Don’t Ask, Don’t Tell

And as you wish that others would do to you, do so to them. (Luke 6:31)
It has become known as “The Golden Rule.” Many religions have a leader who have expressed a similar teaching as Jesus did in Matthew and Luke. And Jesus repeated it in even stronger terms by saying that second only to the greatest commandment of loving God with all of our hearts was that we should love others as we do ourselves. And that’s what the Church really is. A community of people striving to love God and others honestly and completely.
This morning in my Life Group, we talked about what it’s supposed to look like to “admonish one another.” It’s not an easy instruction to apply on a regular basis. As the giver, we tend to either come across as judgmental or we are so uncomfortable with giving someone a truly warranted warning, we say nothing to them. And because we are all predisposed to hide behind a mask of goodness, we don’t receive much admonishment because we haven’t been very honest about our struggles with sin.
Years ago when I lived in Washington, a friend of mine said something very casually to me while we were chatting one day that has had a profound impact on me: “I have a lot of history and baggage that I don’t constantly rehearse. But I have discovered that as I grow in my Christian relationships, there is a huge difference between privacy and secrecy.”
I’ve thought a lot about that statement in the years since, and I have come to believe that the “don’t ask, don’t tell” policy is a bad one for Christian discipleship. Certainly being a good spouse or friend means we do not share things we have experienced or been told in private. And we don’t want to be that person who reveals something that’s supposed to be a surprise to someone. But those are quite different than consistently living a life of hidden actions, thoughts and motives. Intentionally portraying ourselves to be something we know we are not is a dangerous way to live because we can often begin to “believe our own press.” As Christ followers, part of being in community with others is possessing a willingness to humbly confess our sins to God and, when necessary, to one another. (1 Jn 1:9, James 5:16)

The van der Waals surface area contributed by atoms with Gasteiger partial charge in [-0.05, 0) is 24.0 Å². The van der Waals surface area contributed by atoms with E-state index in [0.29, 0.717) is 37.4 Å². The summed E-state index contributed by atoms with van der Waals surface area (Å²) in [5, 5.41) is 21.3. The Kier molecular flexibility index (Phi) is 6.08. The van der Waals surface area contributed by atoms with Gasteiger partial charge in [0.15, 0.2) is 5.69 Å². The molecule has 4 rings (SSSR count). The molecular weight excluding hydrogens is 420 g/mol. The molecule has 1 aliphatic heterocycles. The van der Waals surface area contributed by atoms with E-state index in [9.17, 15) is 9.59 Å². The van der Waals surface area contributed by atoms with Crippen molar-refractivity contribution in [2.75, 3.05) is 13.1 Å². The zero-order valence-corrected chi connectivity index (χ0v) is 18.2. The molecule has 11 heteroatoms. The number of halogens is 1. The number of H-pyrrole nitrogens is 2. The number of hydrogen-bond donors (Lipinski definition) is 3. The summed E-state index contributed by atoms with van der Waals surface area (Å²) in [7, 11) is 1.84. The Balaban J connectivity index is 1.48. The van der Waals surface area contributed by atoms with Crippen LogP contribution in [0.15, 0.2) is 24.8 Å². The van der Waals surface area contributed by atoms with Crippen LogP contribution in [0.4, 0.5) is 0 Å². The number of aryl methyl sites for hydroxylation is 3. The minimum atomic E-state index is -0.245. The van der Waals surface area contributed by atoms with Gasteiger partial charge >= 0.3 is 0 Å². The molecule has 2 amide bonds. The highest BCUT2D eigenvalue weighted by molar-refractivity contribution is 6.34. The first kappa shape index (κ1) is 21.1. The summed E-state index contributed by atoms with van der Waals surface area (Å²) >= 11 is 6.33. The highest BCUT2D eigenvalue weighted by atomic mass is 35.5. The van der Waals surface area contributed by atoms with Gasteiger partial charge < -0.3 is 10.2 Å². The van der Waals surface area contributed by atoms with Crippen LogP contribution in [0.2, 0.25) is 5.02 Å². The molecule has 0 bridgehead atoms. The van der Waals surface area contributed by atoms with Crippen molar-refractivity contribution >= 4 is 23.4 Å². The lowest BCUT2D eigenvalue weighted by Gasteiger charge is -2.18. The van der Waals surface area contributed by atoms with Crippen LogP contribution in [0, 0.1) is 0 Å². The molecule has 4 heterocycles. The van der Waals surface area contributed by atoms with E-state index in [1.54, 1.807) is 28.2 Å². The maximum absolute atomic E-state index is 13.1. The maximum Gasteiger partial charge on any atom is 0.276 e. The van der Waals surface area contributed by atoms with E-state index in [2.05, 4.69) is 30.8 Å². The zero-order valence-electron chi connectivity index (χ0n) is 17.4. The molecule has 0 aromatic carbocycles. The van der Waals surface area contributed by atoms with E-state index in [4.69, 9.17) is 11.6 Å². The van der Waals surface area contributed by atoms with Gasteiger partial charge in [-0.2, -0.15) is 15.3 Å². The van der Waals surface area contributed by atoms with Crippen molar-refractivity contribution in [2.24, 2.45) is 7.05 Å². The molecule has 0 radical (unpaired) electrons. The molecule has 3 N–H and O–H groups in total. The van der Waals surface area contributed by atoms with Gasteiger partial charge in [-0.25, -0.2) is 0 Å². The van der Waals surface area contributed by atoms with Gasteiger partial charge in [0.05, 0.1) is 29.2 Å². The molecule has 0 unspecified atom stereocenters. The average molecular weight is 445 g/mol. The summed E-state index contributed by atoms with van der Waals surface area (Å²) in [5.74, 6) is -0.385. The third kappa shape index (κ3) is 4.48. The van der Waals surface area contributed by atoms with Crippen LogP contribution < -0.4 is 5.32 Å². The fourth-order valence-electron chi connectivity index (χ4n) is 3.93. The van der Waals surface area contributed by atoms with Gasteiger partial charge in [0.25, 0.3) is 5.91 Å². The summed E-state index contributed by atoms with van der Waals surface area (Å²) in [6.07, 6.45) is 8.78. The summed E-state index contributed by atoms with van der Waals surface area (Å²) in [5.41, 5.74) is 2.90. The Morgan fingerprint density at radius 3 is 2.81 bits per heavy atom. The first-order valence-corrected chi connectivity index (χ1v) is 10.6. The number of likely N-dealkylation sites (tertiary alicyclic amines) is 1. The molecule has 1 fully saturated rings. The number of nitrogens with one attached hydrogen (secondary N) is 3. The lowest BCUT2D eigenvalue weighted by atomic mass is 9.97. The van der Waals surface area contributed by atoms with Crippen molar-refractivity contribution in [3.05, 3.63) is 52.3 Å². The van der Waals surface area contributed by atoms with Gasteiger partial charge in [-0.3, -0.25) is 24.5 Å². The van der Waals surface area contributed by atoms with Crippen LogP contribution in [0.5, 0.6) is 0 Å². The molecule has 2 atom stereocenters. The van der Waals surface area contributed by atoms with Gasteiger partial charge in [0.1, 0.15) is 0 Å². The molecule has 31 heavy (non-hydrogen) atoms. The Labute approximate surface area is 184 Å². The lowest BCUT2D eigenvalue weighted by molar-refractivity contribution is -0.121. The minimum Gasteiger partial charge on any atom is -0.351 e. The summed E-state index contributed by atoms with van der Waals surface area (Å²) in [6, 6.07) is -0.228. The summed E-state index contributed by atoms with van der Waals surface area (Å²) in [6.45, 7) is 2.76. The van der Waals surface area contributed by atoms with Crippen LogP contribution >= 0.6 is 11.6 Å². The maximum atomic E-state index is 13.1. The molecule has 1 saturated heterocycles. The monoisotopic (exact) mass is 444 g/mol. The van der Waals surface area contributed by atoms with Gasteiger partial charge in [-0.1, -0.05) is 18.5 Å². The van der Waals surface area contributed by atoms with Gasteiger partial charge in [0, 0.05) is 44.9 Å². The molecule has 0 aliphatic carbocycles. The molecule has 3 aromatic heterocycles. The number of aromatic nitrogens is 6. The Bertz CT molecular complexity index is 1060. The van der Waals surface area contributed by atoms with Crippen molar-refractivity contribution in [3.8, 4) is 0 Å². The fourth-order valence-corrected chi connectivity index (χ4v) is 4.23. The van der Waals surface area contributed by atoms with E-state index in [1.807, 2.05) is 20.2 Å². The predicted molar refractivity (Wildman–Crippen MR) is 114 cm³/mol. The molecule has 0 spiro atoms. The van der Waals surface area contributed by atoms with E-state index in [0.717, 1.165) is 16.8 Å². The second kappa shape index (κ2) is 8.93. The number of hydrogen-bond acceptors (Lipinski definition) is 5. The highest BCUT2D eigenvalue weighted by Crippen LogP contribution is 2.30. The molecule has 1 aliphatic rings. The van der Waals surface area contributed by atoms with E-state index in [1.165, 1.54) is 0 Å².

Distinguishing between privacy and secrecy happens when we consider the differences of a life of hypocrisy and one of integrity. We can recognize the difference when sin occurs. The hypocrite hides his sin and intentionally appears to be a person he is not. But a person of integrity readily admits his sin and confesses he’s not yet the person he wants to be. While we all have our moments of hypocrisy, doing to others as we would have them do to us means striving for all of our relationships to be truthful. Really loving others involves loving and desiring the truth … for ourselves and for them. (1 Cor 13:6)
I personally know Christians who do not want to be part of a small accountability group because they do not want to be confronted about their secret lives. I am very aware that there can exist a critical spirit of judgment and condemnation in many Christian circles today. Loving others means that there should be plenty of space for grace and forgiveness within accountability. But if we want genuine freedom in Christ, it’s important to find people with whom we can honestly and openly share ourselves, and expect from them the same. In this, we discover a wonderful way to walk together in repentance and obedience. And even when it comes time for the giving or receiving of “admonition”, living authentically with and before each other can help us to become who we really desire to become.
Though it may be much easier for us to settle into living the Christian life on an island, it’s much richer to live it in an authentic community of committed followers of Christ. And when we love each other for who we are truly becoming, we find ourselves becoming people who truly love God more!
In the meantime, when so many thousands of the people had gathered together that they were trampling one another, he began to say to His disciples first, “Beware of the leaven of the Pharisees, which is hypocrisy. Nothing is covered up that will not be revealed, or hidden that will not be known. Therefore whatever you have said in the dark shall be heard in the light, and what you have whispered in private rooms shall be proclaimed on the housetops. (‭Luke‬ ‭12‬:‭1-3‬)

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